The UK is a true heavyweight when it comes to building steam trains.

It is renowned across the world for the iconic engines that have graced the rails and heralded in the golden age of steam. Right up until the day when the final steam train made way for the new electric versions, the models were continually popular. Nowadays enthusiasts from around the country come to marvel at the old engines when they are given a run out on the tracks.

Everything from special exhibitions to weekly designated journeys, the steam train will always be a popular sight in the UK.

Here are some of the most famous engines to ever grace the nation's railway network.

The Mallard

First built in Doncaster in 1938, this steam locomotive would go down in the record books and forever be remember in the railway world.

Mere months after it was introduced onto the tracks, The Mallard set a new steam locomotive world speed record by reaching 126 mph while racing down Stoke Bank. The record still stands today.

The majestic train is an unmistakable model with its streamlined design and striking blue coat drawing in tourists from all over the world.

2013 marks the 75th anniversary The Mallard smashed the world record and to celebrate this feat the National Railway Museum is holding a series of events to commemorate the achievement.

Flying Scotsman

Arguably the most famous train ever to grace the track, the Flying Scotsman was a pioneer of the late 1800s and put Great Britain on the map in terms of engineering.

During its heyday, it would shoot up the East Coast Main Line connecting London Kings Cross with Edinburgh Waverley station. The train had the ability to connect the English and Scottish capitals in just eight and a half hours.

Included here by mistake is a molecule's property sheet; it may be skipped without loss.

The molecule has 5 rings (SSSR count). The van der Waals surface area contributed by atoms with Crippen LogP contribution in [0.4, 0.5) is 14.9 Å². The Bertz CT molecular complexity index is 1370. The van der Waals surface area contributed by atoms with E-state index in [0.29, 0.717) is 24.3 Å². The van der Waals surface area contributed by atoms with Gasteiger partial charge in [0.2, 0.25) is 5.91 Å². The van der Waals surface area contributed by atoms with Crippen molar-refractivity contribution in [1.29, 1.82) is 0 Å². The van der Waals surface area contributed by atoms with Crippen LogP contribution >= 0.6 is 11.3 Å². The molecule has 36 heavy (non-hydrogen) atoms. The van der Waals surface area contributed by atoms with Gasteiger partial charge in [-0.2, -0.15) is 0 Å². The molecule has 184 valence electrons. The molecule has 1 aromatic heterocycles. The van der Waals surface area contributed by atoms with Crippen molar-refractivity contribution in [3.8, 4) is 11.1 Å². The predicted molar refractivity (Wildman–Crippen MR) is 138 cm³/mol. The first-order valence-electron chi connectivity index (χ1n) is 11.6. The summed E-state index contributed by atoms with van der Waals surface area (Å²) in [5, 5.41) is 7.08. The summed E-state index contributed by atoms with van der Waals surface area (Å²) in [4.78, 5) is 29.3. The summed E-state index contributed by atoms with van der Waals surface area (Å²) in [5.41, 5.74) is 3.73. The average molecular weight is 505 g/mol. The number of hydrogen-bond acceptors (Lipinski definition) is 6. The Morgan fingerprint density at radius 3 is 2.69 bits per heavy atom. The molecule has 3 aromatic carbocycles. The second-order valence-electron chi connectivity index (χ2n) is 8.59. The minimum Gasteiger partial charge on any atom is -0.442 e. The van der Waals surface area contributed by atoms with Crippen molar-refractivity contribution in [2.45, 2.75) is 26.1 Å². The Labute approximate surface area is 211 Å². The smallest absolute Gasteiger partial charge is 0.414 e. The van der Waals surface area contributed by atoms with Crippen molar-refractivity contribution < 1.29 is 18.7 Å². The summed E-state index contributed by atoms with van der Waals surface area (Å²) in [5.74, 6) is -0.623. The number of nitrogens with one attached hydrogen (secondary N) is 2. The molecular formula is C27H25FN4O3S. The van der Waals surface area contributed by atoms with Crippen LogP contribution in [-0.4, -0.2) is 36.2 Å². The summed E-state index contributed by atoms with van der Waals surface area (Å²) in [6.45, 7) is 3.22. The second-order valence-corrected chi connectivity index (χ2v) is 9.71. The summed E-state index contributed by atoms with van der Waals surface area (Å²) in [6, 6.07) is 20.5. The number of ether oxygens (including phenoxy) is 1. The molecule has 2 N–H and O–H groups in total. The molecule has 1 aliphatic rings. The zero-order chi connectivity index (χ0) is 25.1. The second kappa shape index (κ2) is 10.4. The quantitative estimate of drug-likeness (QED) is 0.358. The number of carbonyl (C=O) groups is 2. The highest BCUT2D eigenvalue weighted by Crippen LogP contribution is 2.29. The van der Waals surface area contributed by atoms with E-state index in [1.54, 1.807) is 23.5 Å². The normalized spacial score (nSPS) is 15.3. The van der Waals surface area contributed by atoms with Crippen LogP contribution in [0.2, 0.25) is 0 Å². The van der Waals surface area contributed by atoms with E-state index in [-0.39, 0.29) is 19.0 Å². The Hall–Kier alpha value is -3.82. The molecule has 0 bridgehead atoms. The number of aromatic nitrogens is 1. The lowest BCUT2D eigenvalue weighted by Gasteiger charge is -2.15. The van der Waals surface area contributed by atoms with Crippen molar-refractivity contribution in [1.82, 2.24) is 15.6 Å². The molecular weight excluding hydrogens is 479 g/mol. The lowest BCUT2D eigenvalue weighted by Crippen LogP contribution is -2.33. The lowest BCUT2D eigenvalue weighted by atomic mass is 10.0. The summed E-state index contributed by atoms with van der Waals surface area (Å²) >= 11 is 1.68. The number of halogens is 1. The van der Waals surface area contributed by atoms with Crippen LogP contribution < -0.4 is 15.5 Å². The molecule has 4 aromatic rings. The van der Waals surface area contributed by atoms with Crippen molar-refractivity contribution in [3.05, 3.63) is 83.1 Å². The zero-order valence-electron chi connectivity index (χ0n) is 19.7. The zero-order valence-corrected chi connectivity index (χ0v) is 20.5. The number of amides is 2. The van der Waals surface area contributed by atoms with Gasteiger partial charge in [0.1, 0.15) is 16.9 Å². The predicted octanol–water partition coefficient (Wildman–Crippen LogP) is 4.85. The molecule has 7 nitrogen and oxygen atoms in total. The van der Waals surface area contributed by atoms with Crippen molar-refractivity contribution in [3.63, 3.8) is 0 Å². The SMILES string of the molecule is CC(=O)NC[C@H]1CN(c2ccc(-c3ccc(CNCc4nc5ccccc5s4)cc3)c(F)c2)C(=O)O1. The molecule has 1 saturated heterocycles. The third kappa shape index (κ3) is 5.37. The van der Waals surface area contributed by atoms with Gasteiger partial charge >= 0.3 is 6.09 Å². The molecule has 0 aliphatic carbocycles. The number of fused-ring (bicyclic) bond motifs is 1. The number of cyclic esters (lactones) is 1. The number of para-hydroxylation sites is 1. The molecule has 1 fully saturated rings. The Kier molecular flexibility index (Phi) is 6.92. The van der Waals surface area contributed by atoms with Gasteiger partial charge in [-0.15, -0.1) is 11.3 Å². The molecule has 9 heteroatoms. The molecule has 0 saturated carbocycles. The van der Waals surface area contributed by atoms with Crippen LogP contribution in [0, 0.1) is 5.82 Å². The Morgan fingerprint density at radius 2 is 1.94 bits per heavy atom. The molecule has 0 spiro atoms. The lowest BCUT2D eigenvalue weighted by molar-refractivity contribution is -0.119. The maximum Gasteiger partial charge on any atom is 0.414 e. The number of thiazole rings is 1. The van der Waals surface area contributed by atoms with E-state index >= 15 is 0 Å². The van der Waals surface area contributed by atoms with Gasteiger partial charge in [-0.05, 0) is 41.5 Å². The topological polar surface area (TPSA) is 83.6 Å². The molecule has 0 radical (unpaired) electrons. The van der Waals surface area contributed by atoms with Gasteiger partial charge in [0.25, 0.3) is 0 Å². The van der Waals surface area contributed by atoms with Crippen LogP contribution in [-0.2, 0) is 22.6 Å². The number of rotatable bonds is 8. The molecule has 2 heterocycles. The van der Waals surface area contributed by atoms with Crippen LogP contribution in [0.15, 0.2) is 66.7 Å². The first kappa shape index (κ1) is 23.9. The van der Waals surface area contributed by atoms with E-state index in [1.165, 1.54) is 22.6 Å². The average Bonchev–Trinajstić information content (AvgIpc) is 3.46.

Since its retirement in 1963, the engine has gone through a turbulent time and had to be saved from scrap and then returned to public ownership in 2004. It is currently being restored at the National Railway Museum.

Tees-Tyne Pullman

This train dominated the north-east of England and was an integral component of connecting the region to London. After first being introduced in 1948, it went on to patrol the East Coast Main Line ferrying passengers to the capital.

It was also the first British Pullman, aside from the Golden Arrow, that offered a bar carriage known as The Hadrian Bar.

The Tees-Tyne Pullman was withdrawn from service in 1976 following the introduction of the InterCity trains.

The Scarborough Flyer

One of a handful of trains that continues to run on a regular basis, this iconic engine is an unmistakable character with an emerald green coat and black frontage.

Visitors can spend the day on the train which travels from Crewe to Scarborough passing through picturesque Yorkshire dales and sleepy towns before reaching the sea on the east coast of country.

Cornish Riviera Express

Like the Scarborough Flyer, the Cornish Riviera Express still runs today with passengers being able to travel from London to Penzance.

However, unlike its northern counterpart it has been overtaken by an electric train. Originally introduced in 1904, the striking green and black steam engines would act as sleeper services setting out from the capital to the West Country.

The likes of Cornishman and the Flying Dutchman would regularly operate on the route.